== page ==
Thing is, though, it seems that they're also transient. There's been a lot of talk about this recently, and there's no doubt for me that the spirit and letter of our “Player Recruitment and Talent Identification” pillar has been moved away from, for the time being at least. The wording of this pillar, in part, is:

Revealed by the club’s majority shareholder Steve Lansdown in January, the club has taken a major change in direction with regards to its policy on recruitment.

The club aims to sign players aged 24 and under more often than not, with older recruits becoming an exception, rather than the norm.”

In Steve Cotterill's first transfer window we've signed two players permanently – Karleigh Osbourne, 25, and Adam El-Abd, 29. Both are defenders. We signed two defenders in the summer, too – Aden Flint, 24, and Derrick Williams, 20. This is a pretty clear shift. All are most comfortable at centre-back so with the best will in the world they can't all play regularly. And entirely reasonably the new boss is likely to prefer his own players.

A lot of people have been prepared to accept this on the basis that we've not been doing very well of late, and the long-term plan has to be put on hold while we sort out the short-term. I can understand this argument, but it speaks to some fairly terrible strategic thinking at Board level if we do indeed have a strategy that we can only adhere to when we're winning games.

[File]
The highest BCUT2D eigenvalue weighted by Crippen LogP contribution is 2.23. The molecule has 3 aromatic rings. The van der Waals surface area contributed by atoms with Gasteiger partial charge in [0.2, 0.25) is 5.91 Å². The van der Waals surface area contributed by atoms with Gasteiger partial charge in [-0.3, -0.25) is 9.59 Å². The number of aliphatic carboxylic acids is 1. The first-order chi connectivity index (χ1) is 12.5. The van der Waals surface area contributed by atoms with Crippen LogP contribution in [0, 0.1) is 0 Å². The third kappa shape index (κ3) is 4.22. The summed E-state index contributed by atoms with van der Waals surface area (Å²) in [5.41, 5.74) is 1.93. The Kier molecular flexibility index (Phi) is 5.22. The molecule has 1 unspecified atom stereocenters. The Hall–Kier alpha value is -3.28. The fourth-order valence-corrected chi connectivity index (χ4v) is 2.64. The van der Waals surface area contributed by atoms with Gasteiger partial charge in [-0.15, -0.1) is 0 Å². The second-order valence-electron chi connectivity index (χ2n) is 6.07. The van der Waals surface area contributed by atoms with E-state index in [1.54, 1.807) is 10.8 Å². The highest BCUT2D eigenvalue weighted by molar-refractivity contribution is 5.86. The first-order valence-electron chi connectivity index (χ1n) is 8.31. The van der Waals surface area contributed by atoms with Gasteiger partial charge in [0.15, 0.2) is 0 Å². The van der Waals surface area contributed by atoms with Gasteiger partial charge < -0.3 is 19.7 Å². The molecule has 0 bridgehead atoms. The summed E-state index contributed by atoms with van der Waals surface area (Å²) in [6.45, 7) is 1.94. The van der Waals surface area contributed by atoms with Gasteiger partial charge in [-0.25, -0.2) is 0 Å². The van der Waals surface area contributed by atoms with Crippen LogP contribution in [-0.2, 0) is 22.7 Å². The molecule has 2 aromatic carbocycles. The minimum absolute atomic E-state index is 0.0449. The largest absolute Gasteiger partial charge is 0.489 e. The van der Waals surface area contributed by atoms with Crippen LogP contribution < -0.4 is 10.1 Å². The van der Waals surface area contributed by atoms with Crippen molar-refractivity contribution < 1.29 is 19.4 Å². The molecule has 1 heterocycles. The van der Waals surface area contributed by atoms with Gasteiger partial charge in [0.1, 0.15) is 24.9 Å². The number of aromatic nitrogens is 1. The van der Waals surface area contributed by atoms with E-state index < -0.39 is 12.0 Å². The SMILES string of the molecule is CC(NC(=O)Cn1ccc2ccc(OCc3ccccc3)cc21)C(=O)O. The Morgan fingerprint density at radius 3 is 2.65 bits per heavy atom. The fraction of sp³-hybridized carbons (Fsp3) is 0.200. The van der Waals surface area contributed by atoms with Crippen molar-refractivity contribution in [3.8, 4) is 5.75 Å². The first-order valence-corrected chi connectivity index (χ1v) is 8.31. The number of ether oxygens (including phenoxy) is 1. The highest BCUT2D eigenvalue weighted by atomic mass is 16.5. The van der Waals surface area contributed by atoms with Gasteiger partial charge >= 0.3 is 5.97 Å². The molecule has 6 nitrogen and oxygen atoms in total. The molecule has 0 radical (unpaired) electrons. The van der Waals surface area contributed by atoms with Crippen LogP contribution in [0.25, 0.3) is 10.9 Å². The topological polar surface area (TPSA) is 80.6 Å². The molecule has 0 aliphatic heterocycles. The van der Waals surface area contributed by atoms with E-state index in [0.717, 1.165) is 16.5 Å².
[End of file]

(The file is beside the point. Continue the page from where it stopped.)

The point of a strategy is that your short-term tactics, whatever they may be, need to measure up to it. If a strategy is so poorly defined that under certain circumstances it's impossible to stay with, then frankly it's pretty ill-thought-through. Anybody developing a strategy needs to know what the risks, short-, medium- and long-term are, and they need to know how those risks are mitigated in line with the strategic aims, the pillars.

Having a bad start to the season was always a possibility given the level of turnover in the summer. It's ridiculous to say it wasn't; so many new players in a division that's infamously tricky always made that a chance. And as well as being reasonably likely, such an eventuality would have a significant impact on the club. For that reason it should have been one of the main risks the club foresaw, and they should have had a decent plan available for dealing with it. Clearly they didn't – the action we got was divergent from the strategy, which means one of two things. Either the response was wrong, or the strategy was.